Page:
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2

The $NR^2$ test is a particular case of an LM test. You can refer to Davidson, R., & MacKinnon, J. G. (1993). Estimation and inference in econometrics, p. 90 for the exact derivation.


0

This can be seen as a time series problem or a general regression problem. If former, you can go for a SARIMAX model for each chain. The seasonal/cyclical/persistence variation across time can be exploited for better predictability. Alternatively, you can convert use past brand1 weekly sale as regressors: y(t), other regressors, chain dummy, y(t-1), y(t-2)......


-1

according to me that would be the Spatial econometrics model Why? The spatial model uses information gathered from different data sets to create models for use in business. The data either results in dependent data pieces or correlated data taken from a larger population of information. Therefore other models are under this one


2

I use Stata and Python heavily. I have dabbled in R, but won't pretend I know it well enough to comment on it. Stata and Python complement each other nicely and I am a big fan of both. You can run Python code in Stata and Stata from Python. The key distinction is the Stata is purpose-built for data management and regressions, it focuses on causal inference, ...


1

Careful, you are not calculating the matrix inverse. The correct inverse is solve((t(W)%*%W)), not (t(W)%*%W)^(-1).


4

Regression discontinuity, IV, diff-in-diff, fixed effects, synthetic control, and MLE, and GMM are the major methods. Fixed Effects example - Zou (2021) Fixed Effects and IV example - Benzell and Cooke (2021) Diff-in-diff example - Gu, Jiang, Zhang, and Zou (2021) Regression discontinuity (fuzzy also) - Ost, Pan and Webber (2018) Regression Kink ...


1

It should be (Nominal Price for Selected Year)*((Index of base year)/(Index of selected))


3

The answer appears to be in your quotes: "The intuition here is that only units that are alike on unobservables and observables would follow a similar trajectory pre-treatment." That intuition isn't necessarily true. There could always be unobserved confounders which hamper the analysis. Nothing renders you immune from that. However, once you are ...


5

My understanding is that the classical test for serial correlation is actually conditional to the validity of the strict exogeneity assumption: $E[u_t|X]=0,$ or, as the requirement applies to any $t$, $E[u_{t-1}|X]=0$. This is a shortcoming, because violations of the strict exogeneity assumption usually generates autocorrelation (we may find evidence for ...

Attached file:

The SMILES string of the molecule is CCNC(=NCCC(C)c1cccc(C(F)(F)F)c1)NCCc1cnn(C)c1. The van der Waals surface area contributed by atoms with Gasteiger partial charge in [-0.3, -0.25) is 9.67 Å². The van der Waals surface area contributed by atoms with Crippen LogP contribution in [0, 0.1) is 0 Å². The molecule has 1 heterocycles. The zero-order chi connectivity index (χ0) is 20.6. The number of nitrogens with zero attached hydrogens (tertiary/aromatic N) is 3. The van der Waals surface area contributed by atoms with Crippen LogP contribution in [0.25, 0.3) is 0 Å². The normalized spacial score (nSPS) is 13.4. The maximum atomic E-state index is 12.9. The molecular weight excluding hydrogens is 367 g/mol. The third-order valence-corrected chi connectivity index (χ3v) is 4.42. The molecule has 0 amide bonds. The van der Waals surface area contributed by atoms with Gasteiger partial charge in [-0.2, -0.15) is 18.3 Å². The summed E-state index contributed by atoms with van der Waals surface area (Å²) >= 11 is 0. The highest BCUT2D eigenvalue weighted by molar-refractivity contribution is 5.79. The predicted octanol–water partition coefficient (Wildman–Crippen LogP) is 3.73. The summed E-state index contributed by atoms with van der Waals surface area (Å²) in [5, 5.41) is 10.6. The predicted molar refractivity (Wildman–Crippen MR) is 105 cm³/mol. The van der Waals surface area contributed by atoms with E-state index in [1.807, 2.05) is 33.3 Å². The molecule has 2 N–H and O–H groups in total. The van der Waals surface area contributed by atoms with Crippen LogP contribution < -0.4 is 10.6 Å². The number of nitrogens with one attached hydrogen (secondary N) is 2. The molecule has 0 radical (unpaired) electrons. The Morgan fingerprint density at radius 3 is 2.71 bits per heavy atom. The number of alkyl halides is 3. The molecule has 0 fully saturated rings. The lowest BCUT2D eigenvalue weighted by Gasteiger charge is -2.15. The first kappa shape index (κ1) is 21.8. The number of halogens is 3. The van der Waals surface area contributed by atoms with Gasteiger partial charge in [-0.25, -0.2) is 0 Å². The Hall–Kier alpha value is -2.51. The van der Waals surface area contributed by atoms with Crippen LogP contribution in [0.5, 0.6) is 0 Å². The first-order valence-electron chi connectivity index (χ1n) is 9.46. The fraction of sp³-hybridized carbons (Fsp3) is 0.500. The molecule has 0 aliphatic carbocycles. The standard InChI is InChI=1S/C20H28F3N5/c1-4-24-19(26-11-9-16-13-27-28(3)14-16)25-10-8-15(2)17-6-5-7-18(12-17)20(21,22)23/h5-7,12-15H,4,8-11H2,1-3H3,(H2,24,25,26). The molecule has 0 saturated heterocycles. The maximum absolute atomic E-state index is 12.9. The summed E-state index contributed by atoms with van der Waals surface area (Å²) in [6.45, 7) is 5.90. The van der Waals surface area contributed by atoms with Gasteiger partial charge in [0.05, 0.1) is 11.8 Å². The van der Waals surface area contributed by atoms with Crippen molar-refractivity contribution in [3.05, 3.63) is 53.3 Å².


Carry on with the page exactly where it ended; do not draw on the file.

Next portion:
1

My suggestion would be to review the entry on Inflation by Lawrence H. White in the Concise Encyclopedia of Economics, particularly the part where he gets into the dynamic form of the equation and its uses.


4

Surely there is an element of tautology here? It is tautology only in a way that within its logical system it is always true (i.e. following the definition of tautology from pure math). However, it is not a tautology following rhetorical definition of tautology (used in propositional logic) as a statement that refers to itself repetitively (e.g. MV=PY is ...


0

There's an easier way to do this than what's shown above. You can include indicator variables for both male and female. Be warned, however, that since the indicator variables for both of them are in linear combination a unit vector (that is, a vector of all ones), you have to force the constant vector (i.e., $\beta_0$ in your first equation: $income = \...


7

Let us rewrite the two equations in your question like this to avoid using the same symbols for different parameters: $income = \beta_0 + \beta_1 edu + \beta_2 age + \epsilon$, if male = 0 $income = \gamma_0 + \gamma_1 edu + \gamma_2 age + \epsilon$, if male = 1 You can account for the possibility of different coefficients by adding interaction terms for ...


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